Catalog vs curate

Julian Humphries jmh3 at CORNELL.EDU
Wed Sep 13 09:45:23 CDT 1995

>One of the troubling issues in creating systems to manage online
>catalogs is how those systems are designed (or not) to deal with
>updates/corrections/alternative opinions. In particular, how do the
>systems journal the history of corrections/etc? Most, I believe,
>don't.  Most, I believe, simply replace an erroneous/outdated/earlier
>opinion with the current thought, and irretrievably discard the older
>data (except for system backup archives, which are not the proper place
>to journal transactions). (I'd very much like to be contradicted in
>my opinion that most collections databases don't do very extensive, and
>in many cases do almost no, transaction journalling.)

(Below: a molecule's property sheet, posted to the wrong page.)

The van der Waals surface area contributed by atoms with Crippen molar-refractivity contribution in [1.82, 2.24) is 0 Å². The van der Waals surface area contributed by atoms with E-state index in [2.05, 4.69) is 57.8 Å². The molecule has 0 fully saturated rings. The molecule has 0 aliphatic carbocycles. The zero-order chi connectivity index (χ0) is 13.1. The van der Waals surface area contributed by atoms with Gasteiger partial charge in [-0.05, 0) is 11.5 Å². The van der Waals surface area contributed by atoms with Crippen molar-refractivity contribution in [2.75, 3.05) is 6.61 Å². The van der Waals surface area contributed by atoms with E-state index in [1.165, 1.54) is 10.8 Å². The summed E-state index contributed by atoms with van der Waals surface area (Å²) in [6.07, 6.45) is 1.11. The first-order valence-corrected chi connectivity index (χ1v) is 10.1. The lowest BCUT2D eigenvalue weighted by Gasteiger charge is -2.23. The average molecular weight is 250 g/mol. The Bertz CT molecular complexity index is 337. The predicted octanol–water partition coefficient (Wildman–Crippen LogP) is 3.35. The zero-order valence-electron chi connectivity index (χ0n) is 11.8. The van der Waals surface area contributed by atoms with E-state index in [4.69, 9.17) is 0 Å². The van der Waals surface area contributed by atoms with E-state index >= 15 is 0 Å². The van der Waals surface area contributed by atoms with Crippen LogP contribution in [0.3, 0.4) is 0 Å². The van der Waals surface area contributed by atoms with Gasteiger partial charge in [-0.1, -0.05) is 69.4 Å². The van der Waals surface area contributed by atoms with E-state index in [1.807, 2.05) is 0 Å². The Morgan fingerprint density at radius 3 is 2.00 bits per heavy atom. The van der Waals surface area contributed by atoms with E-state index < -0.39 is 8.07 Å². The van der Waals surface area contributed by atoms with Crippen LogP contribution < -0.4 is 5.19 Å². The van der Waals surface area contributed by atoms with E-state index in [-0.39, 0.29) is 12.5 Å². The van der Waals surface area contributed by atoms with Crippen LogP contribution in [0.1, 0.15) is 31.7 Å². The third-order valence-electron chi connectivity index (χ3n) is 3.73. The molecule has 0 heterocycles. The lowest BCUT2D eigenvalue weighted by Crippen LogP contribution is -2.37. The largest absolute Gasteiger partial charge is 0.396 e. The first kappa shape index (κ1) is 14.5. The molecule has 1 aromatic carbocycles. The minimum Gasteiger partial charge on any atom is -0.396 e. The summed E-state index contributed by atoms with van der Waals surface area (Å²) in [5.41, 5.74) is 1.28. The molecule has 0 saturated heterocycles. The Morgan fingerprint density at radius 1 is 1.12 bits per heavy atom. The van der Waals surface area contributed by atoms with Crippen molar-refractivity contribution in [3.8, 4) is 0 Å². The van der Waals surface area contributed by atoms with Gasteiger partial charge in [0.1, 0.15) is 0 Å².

The MUSE system offers (optionally) the capability to log every
change to the underlying specimen and locality data.  Each time a
record is changed it is time-stamped and the previous version is
stored in an online file in its exact previous form.  Because of the time
stamps it is fairly simple to reconstruct the historical changes to
record content without relying on system backups.  Over time such
journal files can get quite large (as you would imagine) but hey,
disk space is pretty cheap.

Julian Humphries                          Email: jmh3 at
The MUSE Project, Cornell University
83 Brown Road, Building 3
Ithaca, NY  14850  USA
Voice: 607-257-8143                       Fax:   607-257-8109

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